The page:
And that's just one cc of empty space. Imagine what you'd have in a quart.


In 1902, two years after the physicist Max Planck first coined the term quantum to describe the core reality of light, a young British writer named James Allen penned a little book entitled As a Man Thinketh, which drew its title and its message from the biblical verse "As a man thinketh in his heart, so is he." At the time, few would have associated the two men and their work, but with the hindsight of a century's discoveries, we can now see the connection. While scientists spent the rest of the century pursuing the horizon set by pioneers such as Planck, Einstein, Bohr, and Heisenberg, which would ultimately lead to the quantum vacuum, philosophers like Napoleon Hill, Earl Nightingale, and Bob Proctor worked to articulate its application to the practical world of human accomplishment.

This idea, that our thoughts have a direct, causal impact on our reality, has been observed, but it always seemed like something that rational people couldn't buy into, an idea that created more questions than answers. Now science has given us that set of answers.

Remember the mind-boggling amount of power in that cubic centimeter of "empty space," or consciousness? When Victor Hugo said, "There is nothing more powerful than an idea whose time has come," we now know that this was more than a metaphor. He may not have fully realized it at the time, but he was giving us a literal description of how reality works.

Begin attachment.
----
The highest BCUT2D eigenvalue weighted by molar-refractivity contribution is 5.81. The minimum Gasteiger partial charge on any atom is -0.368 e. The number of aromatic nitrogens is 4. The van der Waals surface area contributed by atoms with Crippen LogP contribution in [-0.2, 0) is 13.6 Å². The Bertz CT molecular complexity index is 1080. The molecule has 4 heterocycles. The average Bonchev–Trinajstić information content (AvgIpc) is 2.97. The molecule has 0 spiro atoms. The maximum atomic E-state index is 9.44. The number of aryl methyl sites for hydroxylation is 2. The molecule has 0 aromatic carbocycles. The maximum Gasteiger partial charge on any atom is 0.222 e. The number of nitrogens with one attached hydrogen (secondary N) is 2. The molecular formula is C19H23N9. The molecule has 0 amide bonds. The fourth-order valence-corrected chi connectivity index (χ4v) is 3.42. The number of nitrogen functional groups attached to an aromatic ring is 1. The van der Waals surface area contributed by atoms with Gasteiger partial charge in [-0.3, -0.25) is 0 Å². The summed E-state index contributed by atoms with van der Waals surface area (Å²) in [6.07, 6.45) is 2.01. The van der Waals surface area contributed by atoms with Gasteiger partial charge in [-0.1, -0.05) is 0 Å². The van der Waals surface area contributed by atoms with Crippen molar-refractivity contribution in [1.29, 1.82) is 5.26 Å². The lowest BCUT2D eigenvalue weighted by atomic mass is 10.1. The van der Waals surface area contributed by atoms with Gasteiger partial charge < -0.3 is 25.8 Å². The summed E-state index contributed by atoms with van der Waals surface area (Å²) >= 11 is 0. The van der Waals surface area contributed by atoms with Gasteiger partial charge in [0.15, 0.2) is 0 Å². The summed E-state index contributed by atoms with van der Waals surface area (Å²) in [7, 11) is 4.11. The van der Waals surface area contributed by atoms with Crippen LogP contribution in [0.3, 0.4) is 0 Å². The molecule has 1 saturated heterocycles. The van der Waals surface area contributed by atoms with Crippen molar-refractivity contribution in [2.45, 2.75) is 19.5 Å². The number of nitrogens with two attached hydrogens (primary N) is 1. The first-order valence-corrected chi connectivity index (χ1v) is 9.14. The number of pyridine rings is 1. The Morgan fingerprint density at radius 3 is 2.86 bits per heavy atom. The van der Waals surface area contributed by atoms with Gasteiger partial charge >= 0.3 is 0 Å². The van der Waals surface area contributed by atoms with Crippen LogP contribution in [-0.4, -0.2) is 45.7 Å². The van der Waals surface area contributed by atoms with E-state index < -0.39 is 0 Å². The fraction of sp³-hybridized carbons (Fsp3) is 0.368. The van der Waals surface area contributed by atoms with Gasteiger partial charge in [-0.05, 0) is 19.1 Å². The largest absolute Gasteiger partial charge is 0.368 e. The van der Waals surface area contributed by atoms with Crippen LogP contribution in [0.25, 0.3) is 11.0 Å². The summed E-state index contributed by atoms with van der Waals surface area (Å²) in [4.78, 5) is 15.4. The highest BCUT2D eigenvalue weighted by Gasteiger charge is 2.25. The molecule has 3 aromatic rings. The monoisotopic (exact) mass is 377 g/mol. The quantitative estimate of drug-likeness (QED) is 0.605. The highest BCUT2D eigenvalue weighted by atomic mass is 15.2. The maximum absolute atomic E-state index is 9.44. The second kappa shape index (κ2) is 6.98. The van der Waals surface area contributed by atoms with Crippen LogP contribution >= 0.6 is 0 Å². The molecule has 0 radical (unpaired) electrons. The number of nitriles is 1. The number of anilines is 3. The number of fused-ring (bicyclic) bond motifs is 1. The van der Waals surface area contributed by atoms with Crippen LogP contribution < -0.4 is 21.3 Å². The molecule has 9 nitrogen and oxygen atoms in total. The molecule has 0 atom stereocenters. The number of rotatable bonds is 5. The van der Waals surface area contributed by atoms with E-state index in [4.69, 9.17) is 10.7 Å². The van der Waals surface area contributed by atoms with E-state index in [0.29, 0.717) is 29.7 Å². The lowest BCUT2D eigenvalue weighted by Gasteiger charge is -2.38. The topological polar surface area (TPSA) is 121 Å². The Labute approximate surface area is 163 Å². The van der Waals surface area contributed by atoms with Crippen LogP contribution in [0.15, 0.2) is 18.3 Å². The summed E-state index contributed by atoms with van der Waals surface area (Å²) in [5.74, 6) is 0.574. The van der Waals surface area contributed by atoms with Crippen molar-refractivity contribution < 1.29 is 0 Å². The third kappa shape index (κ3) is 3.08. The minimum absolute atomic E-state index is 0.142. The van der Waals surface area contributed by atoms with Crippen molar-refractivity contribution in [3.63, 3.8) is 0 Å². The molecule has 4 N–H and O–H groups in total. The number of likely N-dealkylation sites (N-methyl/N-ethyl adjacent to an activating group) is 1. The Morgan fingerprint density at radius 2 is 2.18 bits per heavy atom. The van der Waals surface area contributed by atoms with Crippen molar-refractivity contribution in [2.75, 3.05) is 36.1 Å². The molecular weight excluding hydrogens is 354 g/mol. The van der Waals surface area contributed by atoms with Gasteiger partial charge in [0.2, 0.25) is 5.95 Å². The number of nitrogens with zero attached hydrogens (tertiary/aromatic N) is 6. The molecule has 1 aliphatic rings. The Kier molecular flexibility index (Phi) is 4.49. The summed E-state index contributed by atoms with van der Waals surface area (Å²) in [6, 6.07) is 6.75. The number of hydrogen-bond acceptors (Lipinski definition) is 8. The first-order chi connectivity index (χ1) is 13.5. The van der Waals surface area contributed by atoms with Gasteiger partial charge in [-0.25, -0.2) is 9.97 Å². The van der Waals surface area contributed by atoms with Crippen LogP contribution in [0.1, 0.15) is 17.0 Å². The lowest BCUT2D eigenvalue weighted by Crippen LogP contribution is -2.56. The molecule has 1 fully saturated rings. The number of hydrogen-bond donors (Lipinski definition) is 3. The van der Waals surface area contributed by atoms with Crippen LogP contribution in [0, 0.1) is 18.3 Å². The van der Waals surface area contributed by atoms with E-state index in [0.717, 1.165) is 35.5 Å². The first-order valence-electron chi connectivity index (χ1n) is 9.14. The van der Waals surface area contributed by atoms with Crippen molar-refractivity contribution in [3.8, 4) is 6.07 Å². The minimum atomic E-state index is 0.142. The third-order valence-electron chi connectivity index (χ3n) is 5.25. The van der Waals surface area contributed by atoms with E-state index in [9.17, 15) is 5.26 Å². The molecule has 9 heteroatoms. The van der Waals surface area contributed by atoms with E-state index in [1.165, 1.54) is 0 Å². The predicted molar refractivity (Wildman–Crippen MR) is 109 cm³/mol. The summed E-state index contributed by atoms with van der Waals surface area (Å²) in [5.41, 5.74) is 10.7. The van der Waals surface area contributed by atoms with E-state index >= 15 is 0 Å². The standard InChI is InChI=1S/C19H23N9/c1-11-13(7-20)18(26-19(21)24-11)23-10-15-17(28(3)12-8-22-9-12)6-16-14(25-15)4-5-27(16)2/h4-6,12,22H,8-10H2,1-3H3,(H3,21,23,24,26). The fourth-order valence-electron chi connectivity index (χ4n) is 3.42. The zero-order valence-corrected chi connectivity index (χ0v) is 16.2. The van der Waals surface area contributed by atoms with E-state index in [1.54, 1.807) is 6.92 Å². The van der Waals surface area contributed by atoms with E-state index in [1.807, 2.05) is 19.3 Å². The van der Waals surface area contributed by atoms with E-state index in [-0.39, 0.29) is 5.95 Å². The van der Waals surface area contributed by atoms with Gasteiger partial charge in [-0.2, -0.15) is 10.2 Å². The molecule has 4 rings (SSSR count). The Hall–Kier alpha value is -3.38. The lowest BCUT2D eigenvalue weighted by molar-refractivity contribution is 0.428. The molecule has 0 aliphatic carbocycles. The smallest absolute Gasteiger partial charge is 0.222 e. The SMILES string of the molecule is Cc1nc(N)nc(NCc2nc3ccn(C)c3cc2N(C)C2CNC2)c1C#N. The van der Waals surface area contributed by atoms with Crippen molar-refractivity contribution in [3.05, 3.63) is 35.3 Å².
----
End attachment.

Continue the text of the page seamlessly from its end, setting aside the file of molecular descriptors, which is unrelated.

Thought is the most powerful force in the universe. Our thoughts are the controlling factor in what we manifest and create in our lives.

The idea precedes the thing.

That is at the heart of how my dream house showed up, as well as every business I've built, and the same thing happens to every businessperson who has a vision and applies these strategies and tactics. It started as a picture, an idea in my mind, and before I knew what had happened, I was living in it.

Science tells us that underlying what we know as the world is a field of pure consciousness, billions upon billions of times more powerful than any measurable energy, and that this field of absolute consciousness knows everything that happens, anywhere and everywhere in the universe, instantaneously and with absolute accuracy. This is not so different from the kind of descriptions people have given for millennia in their efforts to grasp the ultimate nature of our universal source, what some of us call God. Whatever you call it, the picture that emerges is of a world bounded by an infinitely large, omnipotent, omniscient intelligence, which lies behind everything in the phenomenal world as its source, author, and ultimate destination.

This is the dream world we live in, you and I, and it is the clay from which you will shape and give life to your dream business.

Reprinted with Permission
Copyright © 2008 by Ria Ventures, LLC, and Murray Smith